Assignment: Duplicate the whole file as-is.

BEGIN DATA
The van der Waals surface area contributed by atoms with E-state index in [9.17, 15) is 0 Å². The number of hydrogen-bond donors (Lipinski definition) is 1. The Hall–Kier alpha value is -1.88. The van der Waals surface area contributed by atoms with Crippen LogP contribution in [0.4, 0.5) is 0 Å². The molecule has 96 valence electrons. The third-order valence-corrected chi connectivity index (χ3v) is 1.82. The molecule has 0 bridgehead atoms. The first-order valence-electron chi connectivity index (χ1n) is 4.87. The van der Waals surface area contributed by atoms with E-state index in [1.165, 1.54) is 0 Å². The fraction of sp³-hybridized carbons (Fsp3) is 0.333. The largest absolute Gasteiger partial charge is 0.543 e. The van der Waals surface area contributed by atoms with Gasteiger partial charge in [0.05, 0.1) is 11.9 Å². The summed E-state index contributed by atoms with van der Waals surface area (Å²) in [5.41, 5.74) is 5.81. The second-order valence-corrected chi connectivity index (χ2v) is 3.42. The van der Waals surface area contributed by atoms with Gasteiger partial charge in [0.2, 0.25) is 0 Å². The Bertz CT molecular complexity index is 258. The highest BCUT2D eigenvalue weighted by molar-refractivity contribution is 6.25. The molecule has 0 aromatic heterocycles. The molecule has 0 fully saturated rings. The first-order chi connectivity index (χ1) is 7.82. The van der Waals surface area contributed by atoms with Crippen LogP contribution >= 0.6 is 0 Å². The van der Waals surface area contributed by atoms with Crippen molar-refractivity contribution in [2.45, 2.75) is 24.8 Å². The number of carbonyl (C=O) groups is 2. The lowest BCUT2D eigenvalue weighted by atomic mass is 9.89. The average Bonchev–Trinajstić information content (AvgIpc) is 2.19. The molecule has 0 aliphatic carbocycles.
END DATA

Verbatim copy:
The van der Waals surface area contributed by atoms with E-state index in [9.17, 15) is 0 Å². The number of hydrogen-bond donors (Lipinski definition) is 1. The Hall–Kier alpha value is -1.88. The van der Waals surface area contributed by atoms with Crippen LogP contribution in [0.4, 0.5) is 0 Å². The molecule has 96 valence electrons. The third-order valence-corrected chi connectivity index (χ3v) is 1.82. The molecule has 0 bridgehead atoms. The first-order valence-electron chi connectivity index (χ1n) is 4.87. The van der Waals surface area contributed by atoms with E-state index in [1.165, 1.54) is 0 Å². The fraction of sp³-hybridized carbons (Fsp3) is 0.333. The largest absolute Gasteiger partial charge is 0.543 e. The van der Waals surface area contributed by atoms with Gasteiger partial charge in [0.05, 0.1) is 11.9 Å². The summed E-state index contributed by atoms with van der Waals surface area (Å²) in [5.41, 5.74) is 5.81. The second-order valence-corrected chi connectivity index (χ2v) is 3.42. The van der Waals surface area contributed by atoms with Gasteiger partial charge in [0.2, 0.25) is 0 Å². The Bertz CT molecular complexity index is 258. The highest BCUT2D eigenvalue weighted by molar-refractivity contribution is 6.25. The molecule has 0 aromatic heterocycles. The molecule has 0 fully saturated rings. The first-order chi connectivity index (χ1) is 7.82. The van der Waals surface area contributed by atoms with Crippen LogP contribution >= 0.6 is 0 Å². The van der Waals surface area contributed by atoms with Crippen molar-refractivity contribution in [2.45, 2.75) is 24.8 Å². The number of carbonyl (C=O) groups is 2. The lowest BCUT2D eigenvalue weighted by atomic mass is 9.89. The average Bonchev–Trinajstić information content (AvgIpc) is 2.19. The molecule has 0 aliphatic carbocycles.